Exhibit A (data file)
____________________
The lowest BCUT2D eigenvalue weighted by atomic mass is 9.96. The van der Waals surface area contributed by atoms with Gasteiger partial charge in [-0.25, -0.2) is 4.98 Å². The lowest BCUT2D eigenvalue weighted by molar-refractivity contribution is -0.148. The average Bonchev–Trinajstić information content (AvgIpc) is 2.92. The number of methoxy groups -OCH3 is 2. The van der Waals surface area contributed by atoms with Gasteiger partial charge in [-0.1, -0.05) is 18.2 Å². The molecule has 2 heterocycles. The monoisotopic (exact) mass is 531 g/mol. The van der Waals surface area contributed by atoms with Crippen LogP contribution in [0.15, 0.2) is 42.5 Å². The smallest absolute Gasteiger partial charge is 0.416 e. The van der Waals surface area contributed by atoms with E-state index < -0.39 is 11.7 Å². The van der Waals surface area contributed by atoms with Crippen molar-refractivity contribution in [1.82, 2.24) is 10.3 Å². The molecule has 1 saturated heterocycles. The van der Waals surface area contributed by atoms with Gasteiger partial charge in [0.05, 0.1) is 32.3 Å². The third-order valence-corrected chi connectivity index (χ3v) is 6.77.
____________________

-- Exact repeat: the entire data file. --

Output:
The lowest BCUT2D eigenvalue weighted by atomic mass is 9.96. The van der Waals surface area contributed by atoms with Gasteiger partial charge in [-0.25, -0.2) is 4.98 Å². The lowest BCUT2D eigenvalue weighted by molar-refractivity contribution is -0.148. The average Bonchev–Trinajstić information content (AvgIpc) is 2.92. The number of methoxy groups -OCH3 is 2. The van der Waals surface area contributed by atoms with Gasteiger partial charge in [-0.1, -0.05) is 18.2 Å². The molecule has 2 heterocycles. The monoisotopic (exact) mass is 531 g/mol. The van der Waals surface area contributed by atoms with Crippen LogP contribution in [0.15, 0.2) is 42.5 Å². The smallest absolute Gasteiger partial charge is 0.416 e. The van der Waals surface area contributed by atoms with E-state index < -0.39 is 11.7 Å². The van der Waals surface area contributed by atoms with Crippen molar-refractivity contribution in [1.82, 2.24) is 10.3 Å². The molecule has 1 saturated heterocycles. The van der Waals surface area contributed by atoms with Gasteiger partial charge in [0.05, 0.1) is 32.3 Å². The third-order valence-corrected chi connectivity index (χ3v) is 6.77.